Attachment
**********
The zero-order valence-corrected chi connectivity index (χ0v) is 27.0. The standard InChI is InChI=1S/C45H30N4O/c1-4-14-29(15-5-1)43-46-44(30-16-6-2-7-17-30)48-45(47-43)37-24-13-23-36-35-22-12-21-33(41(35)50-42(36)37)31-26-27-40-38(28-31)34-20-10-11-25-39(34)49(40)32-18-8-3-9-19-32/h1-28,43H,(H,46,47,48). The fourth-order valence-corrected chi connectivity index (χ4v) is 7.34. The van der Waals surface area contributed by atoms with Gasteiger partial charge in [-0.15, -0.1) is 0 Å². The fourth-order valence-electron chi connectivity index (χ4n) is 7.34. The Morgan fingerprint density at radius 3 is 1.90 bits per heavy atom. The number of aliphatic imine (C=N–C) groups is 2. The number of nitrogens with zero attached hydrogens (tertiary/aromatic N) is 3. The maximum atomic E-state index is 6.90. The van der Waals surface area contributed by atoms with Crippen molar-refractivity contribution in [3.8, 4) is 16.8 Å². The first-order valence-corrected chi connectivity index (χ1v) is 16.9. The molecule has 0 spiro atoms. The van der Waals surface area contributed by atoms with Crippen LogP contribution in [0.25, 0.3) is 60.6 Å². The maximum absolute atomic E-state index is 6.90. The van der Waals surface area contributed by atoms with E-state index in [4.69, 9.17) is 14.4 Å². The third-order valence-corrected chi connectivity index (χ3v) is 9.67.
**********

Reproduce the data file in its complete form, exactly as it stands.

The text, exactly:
The zero-order valence-corrected chi connectivity index (χ0v) is 27.0. The standard InChI is InChI=1S/C45H30N4O/c1-4-14-29(15-5-1)43-46-44(30-16-6-2-7-17-30)48-45(47-43)37-24-13-23-36-35-22-12-21-33(41(35)50-42(36)37)31-26-27-40-38(28-31)34-20-10-11-25-39(34)49(40)32-18-8-3-9-19-32/h1-28,43H,(H,46,47,48). The fourth-order valence-corrected chi connectivity index (χ4v) is 7.34. The van der Waals surface area contributed by atoms with Gasteiger partial charge in [-0.15, -0.1) is 0 Å². The fourth-order valence-electron chi connectivity index (χ4n) is 7.34. The Morgan fingerprint density at radius 3 is 1.90 bits per heavy atom. The number of aliphatic imine (C=N–C) groups is 2. The number of nitrogens with zero attached hydrogens (tertiary/aromatic N) is 3. The maximum atomic E-state index is 6.90. The van der Waals surface area contributed by atoms with Crippen molar-refractivity contribution in [3.8, 4) is 16.8 Å². The first-order valence-corrected chi connectivity index (χ1v) is 16.9. The molecule has 0 spiro atoms. The van der Waals surface area contributed by atoms with Crippen LogP contribution in [0.25, 0.3) is 60.6 Å². The maximum absolute atomic E-state index is 6.90. The van der Waals surface area contributed by atoms with E-state index in [4.69, 9.17) is 14.4 Å². The third-order valence-corrected chi connectivity index (χ3v) is 9.67.